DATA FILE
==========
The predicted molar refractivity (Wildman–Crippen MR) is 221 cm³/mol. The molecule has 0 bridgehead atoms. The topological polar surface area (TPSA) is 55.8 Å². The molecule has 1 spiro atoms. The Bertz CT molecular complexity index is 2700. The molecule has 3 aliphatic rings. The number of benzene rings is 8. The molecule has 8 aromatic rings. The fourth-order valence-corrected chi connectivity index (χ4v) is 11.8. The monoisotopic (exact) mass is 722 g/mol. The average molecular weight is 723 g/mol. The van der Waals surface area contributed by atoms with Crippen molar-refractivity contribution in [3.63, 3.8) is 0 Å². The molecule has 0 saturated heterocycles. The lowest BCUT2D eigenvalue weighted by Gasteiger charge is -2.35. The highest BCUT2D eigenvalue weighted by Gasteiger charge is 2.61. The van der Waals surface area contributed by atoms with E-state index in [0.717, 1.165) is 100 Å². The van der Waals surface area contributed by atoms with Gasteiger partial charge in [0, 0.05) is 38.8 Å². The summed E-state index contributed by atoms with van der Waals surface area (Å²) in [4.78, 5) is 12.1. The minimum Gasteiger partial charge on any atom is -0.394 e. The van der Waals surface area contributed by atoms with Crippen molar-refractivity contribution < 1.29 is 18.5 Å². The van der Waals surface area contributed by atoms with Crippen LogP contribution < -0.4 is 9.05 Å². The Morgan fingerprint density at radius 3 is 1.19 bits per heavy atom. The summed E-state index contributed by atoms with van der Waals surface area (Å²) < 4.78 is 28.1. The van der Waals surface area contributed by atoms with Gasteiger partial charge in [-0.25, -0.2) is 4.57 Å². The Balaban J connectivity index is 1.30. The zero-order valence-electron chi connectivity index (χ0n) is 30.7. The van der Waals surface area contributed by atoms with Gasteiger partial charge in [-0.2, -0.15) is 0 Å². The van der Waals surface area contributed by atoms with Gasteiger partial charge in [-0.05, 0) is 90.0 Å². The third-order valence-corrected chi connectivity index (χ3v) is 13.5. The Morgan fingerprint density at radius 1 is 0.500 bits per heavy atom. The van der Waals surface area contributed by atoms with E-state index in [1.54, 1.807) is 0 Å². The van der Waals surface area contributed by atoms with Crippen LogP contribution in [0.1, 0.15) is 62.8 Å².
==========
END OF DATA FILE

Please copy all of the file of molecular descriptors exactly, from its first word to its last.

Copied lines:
The predicted molar refractivity (Wildman–Crippen MR) is 221 cm³/mol. The molecule has 0 bridgehead atoms. The topological polar surface area (TPSA) is 55.8 Å². The molecule has 1 spiro atoms. The Bertz CT molecular complexity index is 2700. The molecule has 3 aliphatic rings. The number of benzene rings is 8. The molecule has 8 aromatic rings. The fourth-order valence-corrected chi connectivity index (χ4v) is 11.8. The monoisotopic (exact) mass is 722 g/mol. The average molecular weight is 723 g/mol. The van der Waals surface area contributed by atoms with Crippen molar-refractivity contribution in [3.63, 3.8) is 0 Å². The molecule has 0 saturated heterocycles. The lowest BCUT2D eigenvalue weighted by Gasteiger charge is -2.35. The highest BCUT2D eigenvalue weighted by Gasteiger charge is 2.61. The van der Waals surface area contributed by atoms with E-state index in [0.717, 1.165) is 100 Å². The van der Waals surface area contributed by atoms with Gasteiger partial charge in [0, 0.05) is 38.8 Å². The summed E-state index contributed by atoms with van der Waals surface area (Å²) in [4.78, 5) is 12.1. The minimum Gasteiger partial charge on any atom is -0.394 e. The van der Waals surface area contributed by atoms with Crippen molar-refractivity contribution < 1.29 is 18.5 Å². The van der Waals surface area contributed by atoms with Crippen LogP contribution < -0.4 is 9.05 Å². The Morgan fingerprint density at radius 3 is 1.19 bits per heavy atom. The summed E-state index contributed by atoms with van der Waals surface area (Å²) < 4.78 is 28.1. The van der Waals surface area contributed by atoms with Gasteiger partial charge in [-0.25, -0.2) is 4.57 Å². The Balaban J connectivity index is 1.30. The zero-order valence-electron chi connectivity index (χ0n) is 30.7. The van der Waals surface area contributed by atoms with Gasteiger partial charge in [-0.2, -0.15) is 0 Å². The van der Waals surface area contributed by atoms with Gasteiger partial charge in [-0.05, 0) is 90.0 Å². The third-order valence-corrected chi connectivity index (χ3v) is 13.5. The Morgan fingerprint density at radius 1 is 0.500 bits per heavy atom. The van der Waals surface area contributed by atoms with E-state index in [1.54, 1.807) is 0 Å². The van der Waals surface area contributed by atoms with Crippen LogP contribution in [0.1, 0.15) is 62.8 Å².